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45 Years of Impact Spotlight

Fighting to End Waiting Lists for People with Intellectual Disability

Every year, there are thousands of people with intellectual disabilities who are on the waiting list for Medicaid Waiver services in Pennsylvania.   Often, they live with caregivers who are increasingly unable – due to age, illness, or other responsibilities – to provide the support they need.  A Medicaid Waiver is a program that provides access to home and community-based services, and waiver slots are limited.  DRP has used the entitlement to Medicaid state plan services as a way to increase funding to bring people off of the Waiver waiting list in many cases over the years and to get people in the Waiver timely access to services to which they are entitled.

Beginning in the late 1990s, DRP worked to ensure that Pennsylvania provided funding for home and community-based services for individuals with intellectual disabilities who often waited years for services.  In 1999, DRP filed two cases, Gross v. Houstoun and Elizabeth M. v. Houstoun, to secure access for community-based residential services for individuals with intellectual disabilities.  After the court denied the state’s motion to dismiss in Gross, a class action, the Governor announced and the Legislature approved a plan to provide more than $850 million in funding over five years for community services for those on the waiting list.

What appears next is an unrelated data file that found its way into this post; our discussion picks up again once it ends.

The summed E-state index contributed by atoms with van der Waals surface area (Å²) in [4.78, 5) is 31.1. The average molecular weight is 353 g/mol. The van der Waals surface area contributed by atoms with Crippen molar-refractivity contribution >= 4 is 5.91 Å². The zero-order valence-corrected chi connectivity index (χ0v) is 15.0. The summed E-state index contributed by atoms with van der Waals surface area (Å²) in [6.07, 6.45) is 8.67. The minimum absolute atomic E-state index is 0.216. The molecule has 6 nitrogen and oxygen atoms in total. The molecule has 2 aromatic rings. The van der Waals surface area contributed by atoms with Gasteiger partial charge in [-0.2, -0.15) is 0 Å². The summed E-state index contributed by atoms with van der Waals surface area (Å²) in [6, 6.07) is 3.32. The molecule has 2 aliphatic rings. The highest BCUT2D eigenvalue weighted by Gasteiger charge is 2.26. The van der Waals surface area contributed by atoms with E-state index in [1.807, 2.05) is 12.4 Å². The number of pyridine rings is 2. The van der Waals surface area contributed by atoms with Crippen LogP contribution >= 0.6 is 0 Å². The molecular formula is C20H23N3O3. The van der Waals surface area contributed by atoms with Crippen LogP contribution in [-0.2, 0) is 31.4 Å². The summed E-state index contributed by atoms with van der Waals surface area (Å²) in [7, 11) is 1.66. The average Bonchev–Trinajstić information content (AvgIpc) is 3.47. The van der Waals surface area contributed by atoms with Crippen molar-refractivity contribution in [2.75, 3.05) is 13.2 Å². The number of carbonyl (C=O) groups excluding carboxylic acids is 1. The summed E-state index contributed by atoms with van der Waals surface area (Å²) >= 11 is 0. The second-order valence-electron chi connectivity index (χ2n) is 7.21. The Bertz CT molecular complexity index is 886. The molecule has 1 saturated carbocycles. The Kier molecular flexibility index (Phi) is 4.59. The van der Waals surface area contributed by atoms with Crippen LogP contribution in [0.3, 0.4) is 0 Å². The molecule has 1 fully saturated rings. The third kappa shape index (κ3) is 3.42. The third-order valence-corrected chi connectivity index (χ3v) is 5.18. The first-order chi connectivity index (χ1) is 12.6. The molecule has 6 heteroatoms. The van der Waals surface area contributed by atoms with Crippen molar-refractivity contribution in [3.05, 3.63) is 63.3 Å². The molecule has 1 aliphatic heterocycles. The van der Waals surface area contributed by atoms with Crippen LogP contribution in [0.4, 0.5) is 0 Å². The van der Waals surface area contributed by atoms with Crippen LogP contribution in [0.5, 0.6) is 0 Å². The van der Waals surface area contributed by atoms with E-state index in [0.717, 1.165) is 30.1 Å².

One way that Pennsylvania sought to address the waiting list was to implement a new Medicaid home and community-based waiver, the Person/Family Directed Support (PFDS) Waiver, aimed at those with less extensive service needs.  Unfortunately, Pennsylvania failed to fully fund that Waiver.  In 2000, DRP filed DeLong v. Houstoun to successfully compel Pennsylvania to fully implement the PFDS Waiver.

Despite the promises of waiting list funding announced following the Gross and Elizabeth M. lawsuits, Pennsylvania did not fully implement its multiyear funding plan.  As a result, DRP filed Sabree v. Richman in 2002 to require Pennsylvania to provide community residential services to individuals on the waiting list and enforce the Medicaid entitlement to those services.  After successfully litigating the question of whether Medicaid beneficiaries can sue to enforce the federal Medicaid Act, the Governor requested and the Legislature appropriated significant funding for the waiting list initiative.

DRP also has pursued litigation to ensure that – even after people with intellectual disabilities are enrolled in a Medicaid waiver – that they are not subject to undue delays in accessing residential and other services.  DRP filed Mumford v. DHS in 2011 on behalf of three individuals with dual diagnoses of intellectual and mental health disabilities who, despite enrollment in the Consolidated Waiver, ended up in psychiatric hospitals because they could not timely access residential services through the Waiver.  After we filed the lawsuit, all the clients secured appropriate Waiver services.  But the problem of timely access to services persisted for Consolidated Waiver participants with challenging behavioral or medical needs, leading DRP to file Miller v. DHS in 2016.  Following that lawsuit, Pennsylvania changed its funding mechanism for residential services to link rates to acuity of need.